In my opinion, there is nothing better on a cold day than a bowl of soup. It’s comforting and warms you from the inside out.
Now take that up a notch, because once again, in my opinion, the ultimate cold or rainy day treat is the classic Vietnamese soup called pho.
Looking back on my childhood I am always thankful that my parents exposed me to different foods and cuisines at a young age because it meant I was never a picky eater and I developed the love for food that I have now.
Pho was something my mother introduced me to around the age of 10. Right next to the Asian grocery store in our neighborhood was a pho place and sometimes we would stop in there for lunch on the weekends after finishing shopping.
Out from the kitchen would come these big white bowls of brown broth filled with slurpy rice noodles, tender steak and a load of onions and cilantro.
It was through these lunches that I was also introduced to bean sprouts — which I love to eat by the handful now — and different cuts of meat including tripe and tendon, which would fill our bowls of pho.
I fell in love with the savory soup very quickly and have spent my days since seeking out a good bowl wherever I’m living or working.
So, when I stumbled upon Viet’s Aroma Vietnamese Cuisine here in Frederick I was excited. I had heard of other pho places in the area but no one seemed to talk much about Viet’s Aroma. Was it because they weren’t serving up good pho or was it because they were simply unknown?
The answer, I found out as I spent time dining there, is the latter.
The excellence that is pho lies in its simplicity. A bowl of beef bone broth, simmered for hours, topped with rice noodles, thin slices of meat and the diner’s choice of toppings, which usually consist of raw sliced onions, cilantro, bean sprouts, mint leaves, and maybe some jalapenos.
Each ingredient is allowed to exist as is and they all come together in an aromatic and flavorful combination.
If pho is done right it should be comforting and filling but light and fresh at the same time. It shouldn’t make you feel like you’ve just eaten a heavy, oily soup, and this is why Viet’s Aroma’s pho is practically perfect.
It has that lightness, that brightness from the herbs and the comfort from the meat. It’s soul-filling and head-clearing.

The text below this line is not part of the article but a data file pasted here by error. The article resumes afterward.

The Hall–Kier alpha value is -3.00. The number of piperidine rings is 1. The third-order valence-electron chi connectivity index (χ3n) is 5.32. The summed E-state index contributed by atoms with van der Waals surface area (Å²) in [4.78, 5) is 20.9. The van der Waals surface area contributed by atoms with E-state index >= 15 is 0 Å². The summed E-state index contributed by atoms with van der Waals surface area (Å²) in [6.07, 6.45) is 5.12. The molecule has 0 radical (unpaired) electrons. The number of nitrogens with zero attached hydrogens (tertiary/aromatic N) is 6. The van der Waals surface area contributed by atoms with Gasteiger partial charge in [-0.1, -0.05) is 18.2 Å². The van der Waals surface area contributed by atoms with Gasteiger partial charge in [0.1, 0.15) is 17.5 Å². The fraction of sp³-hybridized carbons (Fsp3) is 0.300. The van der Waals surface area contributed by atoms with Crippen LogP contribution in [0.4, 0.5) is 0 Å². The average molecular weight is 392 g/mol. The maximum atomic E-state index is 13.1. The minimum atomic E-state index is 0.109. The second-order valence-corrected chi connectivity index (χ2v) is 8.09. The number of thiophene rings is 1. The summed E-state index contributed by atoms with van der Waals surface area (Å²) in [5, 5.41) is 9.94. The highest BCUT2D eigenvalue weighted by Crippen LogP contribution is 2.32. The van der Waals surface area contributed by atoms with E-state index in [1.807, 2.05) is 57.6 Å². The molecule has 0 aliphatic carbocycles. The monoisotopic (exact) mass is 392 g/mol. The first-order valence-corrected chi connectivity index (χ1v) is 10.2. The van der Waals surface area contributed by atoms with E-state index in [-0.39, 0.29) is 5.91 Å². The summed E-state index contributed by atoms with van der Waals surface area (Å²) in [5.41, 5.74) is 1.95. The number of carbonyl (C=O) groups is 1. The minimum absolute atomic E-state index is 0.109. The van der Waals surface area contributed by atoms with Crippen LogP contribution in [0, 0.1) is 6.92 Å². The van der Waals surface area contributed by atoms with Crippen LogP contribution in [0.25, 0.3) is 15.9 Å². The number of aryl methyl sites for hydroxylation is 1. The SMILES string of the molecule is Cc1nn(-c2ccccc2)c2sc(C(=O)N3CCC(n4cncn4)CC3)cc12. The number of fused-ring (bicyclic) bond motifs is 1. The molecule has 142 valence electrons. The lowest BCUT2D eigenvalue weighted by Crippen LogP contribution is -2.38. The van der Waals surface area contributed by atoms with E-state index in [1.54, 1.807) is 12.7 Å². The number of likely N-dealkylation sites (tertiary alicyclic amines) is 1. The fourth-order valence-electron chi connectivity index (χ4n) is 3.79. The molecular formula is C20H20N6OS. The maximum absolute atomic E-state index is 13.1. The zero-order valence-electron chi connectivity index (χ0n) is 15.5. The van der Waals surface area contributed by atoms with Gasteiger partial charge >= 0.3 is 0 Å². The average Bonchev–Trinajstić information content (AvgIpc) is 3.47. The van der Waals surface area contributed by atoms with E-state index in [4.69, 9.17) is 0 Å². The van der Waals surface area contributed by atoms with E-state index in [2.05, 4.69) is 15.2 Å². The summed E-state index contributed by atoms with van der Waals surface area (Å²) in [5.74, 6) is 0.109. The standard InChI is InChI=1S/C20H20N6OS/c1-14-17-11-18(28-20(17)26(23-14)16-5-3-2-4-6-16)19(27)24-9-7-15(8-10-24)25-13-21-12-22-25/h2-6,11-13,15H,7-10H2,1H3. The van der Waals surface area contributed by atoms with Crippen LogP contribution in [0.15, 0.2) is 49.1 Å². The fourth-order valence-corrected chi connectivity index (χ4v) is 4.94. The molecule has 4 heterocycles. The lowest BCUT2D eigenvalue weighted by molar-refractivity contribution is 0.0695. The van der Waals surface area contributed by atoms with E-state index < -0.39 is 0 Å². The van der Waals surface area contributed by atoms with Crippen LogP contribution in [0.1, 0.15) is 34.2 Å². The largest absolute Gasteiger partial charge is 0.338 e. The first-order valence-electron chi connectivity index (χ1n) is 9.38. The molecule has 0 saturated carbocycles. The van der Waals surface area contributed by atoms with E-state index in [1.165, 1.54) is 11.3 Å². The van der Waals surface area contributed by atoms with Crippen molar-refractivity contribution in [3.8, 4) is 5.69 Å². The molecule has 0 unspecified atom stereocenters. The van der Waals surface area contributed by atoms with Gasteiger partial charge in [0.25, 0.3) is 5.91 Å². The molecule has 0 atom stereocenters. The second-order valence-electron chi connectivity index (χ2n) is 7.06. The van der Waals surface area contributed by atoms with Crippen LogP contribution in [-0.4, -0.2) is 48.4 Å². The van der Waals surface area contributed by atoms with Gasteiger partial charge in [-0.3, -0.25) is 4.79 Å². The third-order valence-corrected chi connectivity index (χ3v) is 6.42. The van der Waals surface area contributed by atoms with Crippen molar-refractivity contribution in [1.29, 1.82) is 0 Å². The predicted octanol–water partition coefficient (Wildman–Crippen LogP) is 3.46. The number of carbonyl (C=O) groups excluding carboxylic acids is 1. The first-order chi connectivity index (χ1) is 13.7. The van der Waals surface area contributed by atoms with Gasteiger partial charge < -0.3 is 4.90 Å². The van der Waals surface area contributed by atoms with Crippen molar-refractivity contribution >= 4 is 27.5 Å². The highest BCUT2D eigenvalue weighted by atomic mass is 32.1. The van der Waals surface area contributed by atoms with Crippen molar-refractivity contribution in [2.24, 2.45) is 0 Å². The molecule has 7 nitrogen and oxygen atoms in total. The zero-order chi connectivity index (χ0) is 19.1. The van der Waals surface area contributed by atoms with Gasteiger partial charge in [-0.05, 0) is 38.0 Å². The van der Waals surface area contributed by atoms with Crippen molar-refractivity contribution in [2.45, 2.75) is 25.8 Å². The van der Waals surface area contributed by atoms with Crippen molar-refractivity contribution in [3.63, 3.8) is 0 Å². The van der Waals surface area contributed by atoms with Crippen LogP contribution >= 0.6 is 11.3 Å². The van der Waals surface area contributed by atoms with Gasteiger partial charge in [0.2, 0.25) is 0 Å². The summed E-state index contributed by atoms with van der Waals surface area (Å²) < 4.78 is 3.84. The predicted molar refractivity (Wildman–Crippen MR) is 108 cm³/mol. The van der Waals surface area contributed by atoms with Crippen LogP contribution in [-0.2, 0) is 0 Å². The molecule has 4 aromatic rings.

Got a cold? Drive to Viet’s Aroma and order their pho special which comes with all the cuts of meat – steak, brisket, fat brisket, soft tendon and tripe.
The broth is savory but not heavy and the noodles are perfectly chewy. Viet’s Aroma also uses a slightly different style of noodle than most pho places. Instead of traditional flat rice noodles, which look similar to linguine, Viet’s Aroma uses a rounder thinner noodle which I found easier to pick up with my chopsticks making the whole dining experience even more satisfying.
If you want something a little heavier and spicier, though — maybe on those days that you just want something to really clear your nose and throat — go for Viet’s hot and spicy beef soup.
It’s got a serious kick — you’ve been warned — and it’s perfect if you want something a little heartier. Big chunks of tender beef float in the soup along with thick, round rice noodles and of course lots of scallions and cilantro.
It’s a little greasy in the best way and the only piece of advice I can give is don’t wear white because you will slurp the noodles, they will splatter and the oil is bound to land on your clothing.
Let’s say you don’t want soup at all, you hate soup, and it’s warm out. Try the vermicelli. It’s like eating spring.
In Viet’s vermicelli special a heaping bed of very thin rice noodles is topped with perfectly grilled cubes of pork, a few shrimp, a cut-up fried spring roll and lots more shredded carrots, scallions and cilantro.
It is served with a side of “nuoc mam pha,” or fish sauce. It’s not that fishy, don’t worry, it actually has more of a bright and slightly sweet vinegar taste. Pour this over the noodles and the dish becomes luscious and refreshing.
Overall, I was highly impressed and happy with everything I was served at Viet’s Aroma, but there was one slight disappointment.
The same bright spices and aromas that accompany their main dishes I would expect to find in one of their most popular appetizers.
Viet’s garden rolls, although big and full, could use an extra ingredient or two. Sticky rice paper is rolled around a heaping of shredded lettuce and maybe two to three shrimp. And although the accompanying peanut sauce gives the rolls a nice tangy sweetness more often than not I found my bites were full of just plain, bland lettuce. Maybe, if there were a little cilantro or shredded carrot in there it wouldn’t taste like a plain salad with every bite. The word “garden” makes me picture a variety of vegetables but that wasn’t the case.
Viet’s Aroma is a small space, and it’s tucked away off Jefferson Street in the Weis Festival shopping center. It seems to be a little bit of a hidden gem with no more than a few tables filled on any given day but the food is homey and honorably shows off true Vietnamese cuisine. Not to mention it’s incredibly affordable. A bowl of pho or vermicelli will not put you over $10 or $11 and there’s a good chance you will have enough leftover to take home.
Perhaps you already have your favorite pho place, but if you’re in the area I highly suggest giving Viet’s Aroma a try, they might just move to the top of your list.
Katryna Perera is the food reporter and critic for the Frederick News-Post. A longtime “food enthusiast” she has taken cooking classes both domestically and internationally and is continuously following food trends and restaurant openings. She also briefly studied food reporting while attending Columbia University’s Graduate School of Journalism.
Follow Katryna Perera on Twitter: @katrynajill; on Instagram: @kjp_eats.